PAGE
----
Let's concentrate on the last two options (although the Ouija board does sound like fun). The most fruitful approach is a combination of the last two approaches; involve the employees actually immersed in the supply chain day-to-day and bring proven tools and approaches for stimulating the discussion and a planned approach for pulling the end results together.
Not a lot of vendors are touting what I call the VAR-Employee approach. The first one I found readily admits that no vendor or VAR—and that includes his firm—knows as much about how the client’s enterprise works—or fails to work—in the process of turning products and services into throughput. Equally as important, most executives and managers do not know how their organization works—or fails to work—in their customer-to-cash streams either. They think they know; but, in the final analysis, they generally do not.
Toyota has always said, “no one knows more about running the machine than the man who runs the machine.” So shouldn't our answer to finding the supply chain's weakest link be to unlock “tribal knowledge” and get the corporate politics out of the way of real and ongoing improvement?
Yes, the executive and management team needs to kick off the project by asking “What are the top half dozen things that you think are keeping your company from making more money?” But don't have them give you their spin on why.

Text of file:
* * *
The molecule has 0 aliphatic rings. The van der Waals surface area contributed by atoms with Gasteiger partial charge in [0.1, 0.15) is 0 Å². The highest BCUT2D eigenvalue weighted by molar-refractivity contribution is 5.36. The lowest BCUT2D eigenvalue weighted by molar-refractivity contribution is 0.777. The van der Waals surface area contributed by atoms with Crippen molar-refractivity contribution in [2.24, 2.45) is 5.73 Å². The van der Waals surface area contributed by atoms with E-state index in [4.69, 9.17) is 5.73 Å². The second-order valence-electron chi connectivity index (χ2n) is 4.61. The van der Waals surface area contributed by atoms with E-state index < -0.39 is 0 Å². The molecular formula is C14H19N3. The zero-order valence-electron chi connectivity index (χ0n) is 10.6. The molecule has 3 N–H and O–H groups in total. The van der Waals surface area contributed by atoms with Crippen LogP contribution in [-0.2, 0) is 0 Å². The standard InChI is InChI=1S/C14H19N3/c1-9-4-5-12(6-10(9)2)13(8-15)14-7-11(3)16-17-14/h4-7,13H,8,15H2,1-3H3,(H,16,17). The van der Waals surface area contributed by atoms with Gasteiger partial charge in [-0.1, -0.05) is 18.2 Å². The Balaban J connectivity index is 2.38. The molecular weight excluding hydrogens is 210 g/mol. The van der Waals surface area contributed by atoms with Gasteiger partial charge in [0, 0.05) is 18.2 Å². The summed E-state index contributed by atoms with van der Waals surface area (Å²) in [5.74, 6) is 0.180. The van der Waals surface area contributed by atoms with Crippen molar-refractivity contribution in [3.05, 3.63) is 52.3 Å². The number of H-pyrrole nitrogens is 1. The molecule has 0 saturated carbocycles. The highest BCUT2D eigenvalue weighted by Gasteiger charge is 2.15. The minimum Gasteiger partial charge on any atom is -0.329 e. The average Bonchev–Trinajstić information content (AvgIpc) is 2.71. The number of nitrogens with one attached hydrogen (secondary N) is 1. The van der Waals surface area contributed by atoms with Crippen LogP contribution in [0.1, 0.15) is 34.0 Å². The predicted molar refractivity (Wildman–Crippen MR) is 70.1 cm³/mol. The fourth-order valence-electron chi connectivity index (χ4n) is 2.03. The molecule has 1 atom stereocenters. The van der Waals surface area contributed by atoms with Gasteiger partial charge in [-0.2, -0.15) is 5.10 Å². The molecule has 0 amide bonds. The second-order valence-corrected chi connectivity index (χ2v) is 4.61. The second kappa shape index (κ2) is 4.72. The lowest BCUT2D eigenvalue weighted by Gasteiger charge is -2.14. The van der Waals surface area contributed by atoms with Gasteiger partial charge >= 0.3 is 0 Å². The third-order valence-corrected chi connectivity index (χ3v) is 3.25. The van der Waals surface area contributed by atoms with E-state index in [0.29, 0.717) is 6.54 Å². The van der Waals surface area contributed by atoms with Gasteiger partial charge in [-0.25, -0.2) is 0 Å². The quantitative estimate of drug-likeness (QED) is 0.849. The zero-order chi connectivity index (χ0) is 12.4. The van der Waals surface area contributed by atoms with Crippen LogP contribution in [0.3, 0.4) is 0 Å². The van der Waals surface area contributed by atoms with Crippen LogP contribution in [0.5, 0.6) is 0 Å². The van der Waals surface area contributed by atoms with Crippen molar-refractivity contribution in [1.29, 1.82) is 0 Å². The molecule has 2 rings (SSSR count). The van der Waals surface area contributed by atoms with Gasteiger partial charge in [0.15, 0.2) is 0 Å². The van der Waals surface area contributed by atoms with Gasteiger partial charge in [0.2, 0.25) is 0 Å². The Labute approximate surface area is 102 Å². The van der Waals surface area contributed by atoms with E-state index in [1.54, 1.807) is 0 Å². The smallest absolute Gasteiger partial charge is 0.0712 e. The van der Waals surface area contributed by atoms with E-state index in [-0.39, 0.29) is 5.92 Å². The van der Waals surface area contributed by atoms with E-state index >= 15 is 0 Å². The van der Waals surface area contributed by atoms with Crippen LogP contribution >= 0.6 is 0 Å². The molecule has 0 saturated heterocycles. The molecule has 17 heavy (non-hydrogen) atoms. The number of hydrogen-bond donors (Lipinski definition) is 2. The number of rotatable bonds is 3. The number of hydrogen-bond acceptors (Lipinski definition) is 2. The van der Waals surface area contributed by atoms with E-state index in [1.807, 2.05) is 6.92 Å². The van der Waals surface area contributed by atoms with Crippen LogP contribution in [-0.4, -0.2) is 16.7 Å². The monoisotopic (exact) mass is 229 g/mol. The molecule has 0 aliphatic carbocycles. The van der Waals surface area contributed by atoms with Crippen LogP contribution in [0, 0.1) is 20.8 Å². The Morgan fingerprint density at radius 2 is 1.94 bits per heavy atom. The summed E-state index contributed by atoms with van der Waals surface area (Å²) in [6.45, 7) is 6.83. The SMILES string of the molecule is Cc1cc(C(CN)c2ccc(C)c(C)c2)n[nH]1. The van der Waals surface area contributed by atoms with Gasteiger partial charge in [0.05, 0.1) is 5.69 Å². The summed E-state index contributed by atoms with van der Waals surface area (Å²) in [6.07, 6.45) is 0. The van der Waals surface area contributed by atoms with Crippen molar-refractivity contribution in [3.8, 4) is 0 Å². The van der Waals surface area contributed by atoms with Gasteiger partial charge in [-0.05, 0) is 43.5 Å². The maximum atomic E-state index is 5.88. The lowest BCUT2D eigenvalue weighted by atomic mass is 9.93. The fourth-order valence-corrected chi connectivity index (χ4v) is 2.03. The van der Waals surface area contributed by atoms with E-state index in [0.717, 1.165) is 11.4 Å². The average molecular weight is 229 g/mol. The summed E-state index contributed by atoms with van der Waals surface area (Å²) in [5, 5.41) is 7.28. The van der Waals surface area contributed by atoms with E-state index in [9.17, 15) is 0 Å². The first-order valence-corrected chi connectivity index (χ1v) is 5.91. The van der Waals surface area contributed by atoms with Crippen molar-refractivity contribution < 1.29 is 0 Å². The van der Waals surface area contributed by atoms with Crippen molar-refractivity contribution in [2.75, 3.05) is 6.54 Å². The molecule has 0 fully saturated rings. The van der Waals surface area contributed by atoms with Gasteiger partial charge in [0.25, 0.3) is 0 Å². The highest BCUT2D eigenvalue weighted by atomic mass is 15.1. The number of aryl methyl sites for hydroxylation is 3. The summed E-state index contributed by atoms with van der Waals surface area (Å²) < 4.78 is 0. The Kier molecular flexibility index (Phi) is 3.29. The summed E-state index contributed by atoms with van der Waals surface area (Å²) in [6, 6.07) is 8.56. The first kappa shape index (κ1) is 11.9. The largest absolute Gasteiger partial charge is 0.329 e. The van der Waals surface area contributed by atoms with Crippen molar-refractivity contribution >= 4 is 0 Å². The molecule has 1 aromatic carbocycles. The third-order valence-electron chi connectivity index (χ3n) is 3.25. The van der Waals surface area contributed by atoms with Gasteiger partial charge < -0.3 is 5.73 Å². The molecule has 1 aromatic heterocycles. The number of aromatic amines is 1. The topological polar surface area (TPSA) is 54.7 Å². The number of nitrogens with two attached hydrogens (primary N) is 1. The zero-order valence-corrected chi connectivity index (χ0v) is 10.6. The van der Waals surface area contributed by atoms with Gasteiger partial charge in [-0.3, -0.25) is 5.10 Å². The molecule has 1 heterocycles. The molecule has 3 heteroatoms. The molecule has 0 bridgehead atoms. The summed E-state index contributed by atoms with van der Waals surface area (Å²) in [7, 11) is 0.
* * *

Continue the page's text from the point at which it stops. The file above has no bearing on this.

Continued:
Now is the time to get the supply chain STAFF involved. The moderator will guide the group through steps so that they can begin to see their contribution to the customer-to-cash process and how THEY are involved. Remember, they usually work in isolation from other departments.
Surprise! Now the group can start to see what is actually keeping the company from making the money it should be making. Everyone begins to see. In short, they are beginning to see roadblocks and constraints.
The moderator is not asking them “What needs to be made more efficient?”, or “Where do you see the greatest opportunity for savings?” Instead asking what’s keeping them from making more money. It is the “costs” world versus the “throughput” world. Last modified on Tuesday, 11 November 2014